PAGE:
Tricuspid Atresia (TA)

In this congenital heart disorder, the tricuspid valve is not developed. Therefore, there is no blood flow from the right atrium to the right ventricle. As a result, the right ventricle remains small and not fully developed. The blood is mixed and cannot flow correctly.

TREATMENT: Depending on the child’s condition, one or several surgeries may be needed to restore the heart function, including Atrial septostomy (creates or enlarges the opening between the heart’s upper chambers to allow more blood to flow from the right atrium to the left one); Shunting (creates a bypass from a main blood vessel leading out of the heart to the blood vessel leading to the lungs); Pulmonary artery band placement (to reduce blood flow from the heart to the lungs); Glenn operation (when babies outgrow the first shunt, between 3-6 months of age); Fontan procedure (performed when the child is 2-3 years old).

Pulmonary Atresia (PA)

This is an extremely rare form of congenital heart defect. Normally, when the heart squeezes, the right ventricle pushes blood out to the lungs. In patients with pulmonary atresia, the pulmonary valve has not formed properly. It leads to disorders in blood flow to the lungs. Usually, the tricuspid valve is also underdeveloped.

TREATMENT: The treatment plan depends on the severity of each specific case. A shunt can be placed between the pulmonary artery and the aorta using catheterization techniques. Fontan surgery is often used as well.

Truncus Arteriosus

In this condition, one single blood vessel (truncus arteriosus) leads out of the heart instead of the normal two vessels (pulmonary artery and aorta). In addition, ventricular septal defect (VSD) presents. As a result, the blood gets mixed.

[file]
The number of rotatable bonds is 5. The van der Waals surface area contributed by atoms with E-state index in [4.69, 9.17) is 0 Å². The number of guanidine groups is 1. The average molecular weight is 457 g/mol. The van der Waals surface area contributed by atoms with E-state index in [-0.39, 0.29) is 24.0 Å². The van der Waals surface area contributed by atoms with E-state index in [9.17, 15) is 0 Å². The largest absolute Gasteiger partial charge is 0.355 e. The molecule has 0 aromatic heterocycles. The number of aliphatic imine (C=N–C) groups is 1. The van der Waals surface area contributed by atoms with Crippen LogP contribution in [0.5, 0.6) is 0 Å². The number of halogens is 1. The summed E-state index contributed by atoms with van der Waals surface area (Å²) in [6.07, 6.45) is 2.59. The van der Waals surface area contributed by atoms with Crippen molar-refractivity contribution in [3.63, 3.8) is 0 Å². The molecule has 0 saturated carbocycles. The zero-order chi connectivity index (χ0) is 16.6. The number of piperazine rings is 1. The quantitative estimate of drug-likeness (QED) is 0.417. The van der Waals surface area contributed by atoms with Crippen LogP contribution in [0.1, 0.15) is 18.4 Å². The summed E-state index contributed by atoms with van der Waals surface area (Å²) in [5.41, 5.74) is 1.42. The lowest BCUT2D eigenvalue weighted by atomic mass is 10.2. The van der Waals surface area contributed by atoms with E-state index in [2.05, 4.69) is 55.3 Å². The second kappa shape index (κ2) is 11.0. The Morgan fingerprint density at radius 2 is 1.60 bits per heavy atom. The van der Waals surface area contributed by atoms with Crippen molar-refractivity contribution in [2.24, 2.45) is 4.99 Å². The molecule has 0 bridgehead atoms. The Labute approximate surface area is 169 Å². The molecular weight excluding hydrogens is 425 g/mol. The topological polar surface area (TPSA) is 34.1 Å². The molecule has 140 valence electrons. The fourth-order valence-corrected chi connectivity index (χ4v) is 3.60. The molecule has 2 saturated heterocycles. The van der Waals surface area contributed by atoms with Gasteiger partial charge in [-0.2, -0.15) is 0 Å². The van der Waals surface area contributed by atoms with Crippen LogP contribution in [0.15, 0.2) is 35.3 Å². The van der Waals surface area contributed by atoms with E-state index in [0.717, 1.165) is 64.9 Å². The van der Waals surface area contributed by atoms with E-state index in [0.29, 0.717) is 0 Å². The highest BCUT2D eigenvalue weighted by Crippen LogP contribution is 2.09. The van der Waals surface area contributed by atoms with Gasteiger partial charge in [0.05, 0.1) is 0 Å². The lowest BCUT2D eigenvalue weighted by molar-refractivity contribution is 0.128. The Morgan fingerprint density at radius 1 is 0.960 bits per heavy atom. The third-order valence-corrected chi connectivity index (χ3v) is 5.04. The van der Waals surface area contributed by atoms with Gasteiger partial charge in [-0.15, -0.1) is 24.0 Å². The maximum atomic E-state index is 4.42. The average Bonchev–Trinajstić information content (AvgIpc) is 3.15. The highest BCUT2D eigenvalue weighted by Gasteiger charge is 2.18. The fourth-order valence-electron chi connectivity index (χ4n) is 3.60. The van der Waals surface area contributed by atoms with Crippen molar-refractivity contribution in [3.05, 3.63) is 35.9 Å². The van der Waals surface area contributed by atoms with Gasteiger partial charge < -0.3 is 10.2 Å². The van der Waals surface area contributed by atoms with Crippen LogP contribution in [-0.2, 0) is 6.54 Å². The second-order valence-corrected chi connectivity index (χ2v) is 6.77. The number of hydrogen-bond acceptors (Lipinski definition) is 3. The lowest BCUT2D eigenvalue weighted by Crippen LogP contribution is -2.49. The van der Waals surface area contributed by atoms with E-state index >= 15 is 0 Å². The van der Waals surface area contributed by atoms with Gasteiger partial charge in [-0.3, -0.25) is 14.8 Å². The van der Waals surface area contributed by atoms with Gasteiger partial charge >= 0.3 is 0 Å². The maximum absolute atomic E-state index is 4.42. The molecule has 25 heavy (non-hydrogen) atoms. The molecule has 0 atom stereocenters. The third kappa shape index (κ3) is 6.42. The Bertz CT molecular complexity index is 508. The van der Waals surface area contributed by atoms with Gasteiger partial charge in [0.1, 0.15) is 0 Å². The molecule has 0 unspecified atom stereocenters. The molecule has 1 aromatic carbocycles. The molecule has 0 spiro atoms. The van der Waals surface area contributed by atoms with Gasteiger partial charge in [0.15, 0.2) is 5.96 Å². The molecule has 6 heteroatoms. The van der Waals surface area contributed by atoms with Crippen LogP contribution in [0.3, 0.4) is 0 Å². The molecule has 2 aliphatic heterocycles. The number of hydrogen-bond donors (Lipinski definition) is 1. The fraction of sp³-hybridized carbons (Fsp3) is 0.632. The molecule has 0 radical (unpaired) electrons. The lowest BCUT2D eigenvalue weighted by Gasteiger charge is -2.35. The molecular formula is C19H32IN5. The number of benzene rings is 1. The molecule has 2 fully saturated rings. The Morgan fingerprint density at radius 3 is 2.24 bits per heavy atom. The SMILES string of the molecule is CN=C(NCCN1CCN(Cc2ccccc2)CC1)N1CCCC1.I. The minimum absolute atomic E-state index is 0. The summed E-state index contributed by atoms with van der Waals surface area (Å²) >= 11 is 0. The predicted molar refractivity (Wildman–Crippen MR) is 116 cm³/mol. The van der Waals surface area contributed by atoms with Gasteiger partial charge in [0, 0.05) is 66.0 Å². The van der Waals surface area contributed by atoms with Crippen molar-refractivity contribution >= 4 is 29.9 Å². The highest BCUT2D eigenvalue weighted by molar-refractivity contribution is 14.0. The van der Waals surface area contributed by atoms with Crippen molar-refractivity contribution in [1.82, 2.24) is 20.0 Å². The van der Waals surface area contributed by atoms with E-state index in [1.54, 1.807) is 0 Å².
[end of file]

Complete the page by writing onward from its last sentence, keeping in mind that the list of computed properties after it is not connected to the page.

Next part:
TREATMENT: Most infants with truncus arteriosus have surgery within the first weeks of life.

Total Anomalous Pulmonary Venous Drainage (TAPVD)

This is a rare abnormality of the blood flow, where all pulmonary veins are not properly connected to the left atrium. Thus the blood returning from the lungs mixes with the blue blood returning from the body. The baby has a lack of oxygen and turns blue.

TREATMENT: Surgical treatment is a must. Babies with TAPVD need surgery within their first weeks of life.

Hypoplastic Left Heart Syndrome (HLHS)

In this heart disorder, the left part of the heart is underdeveloped, including the aorta, aortic valve, left ventricle, mitral valve.

TREATMENT: Surgical treatment is a must. The treatment plan typically involves 3 stages of operations: Norwood procedure (as soon as possible after birth), Glenn Procedure (6 months later), and Fontan Procedure (18 months – 3 years of age).

Preparing for Your Child’s Stay

If you have a child diagnosed with a congenital heart defect or another cardiac problem, there is no need to panic. Nowadays, children with heart disorders have very good chances for a happy and productive life. Bear in mind that high-volume, experienced medical teams usually achieve better outcomes, especially in complex cases.

If your child needs heart surgery, it is important for the child to be as healthy as possible prior to the operation. Temperature, cough, cold, flu, and other medical concerns must be reported to your doctor in any case.

After the surgery, do not forget that post-op home care is the most important part of the recovery. In most cases, the patient needs to follow a diet and strict medication usage. Parents must follow the doctors’ orders carefully. Patients with congenital heart disease often need to be followed up throughout their life.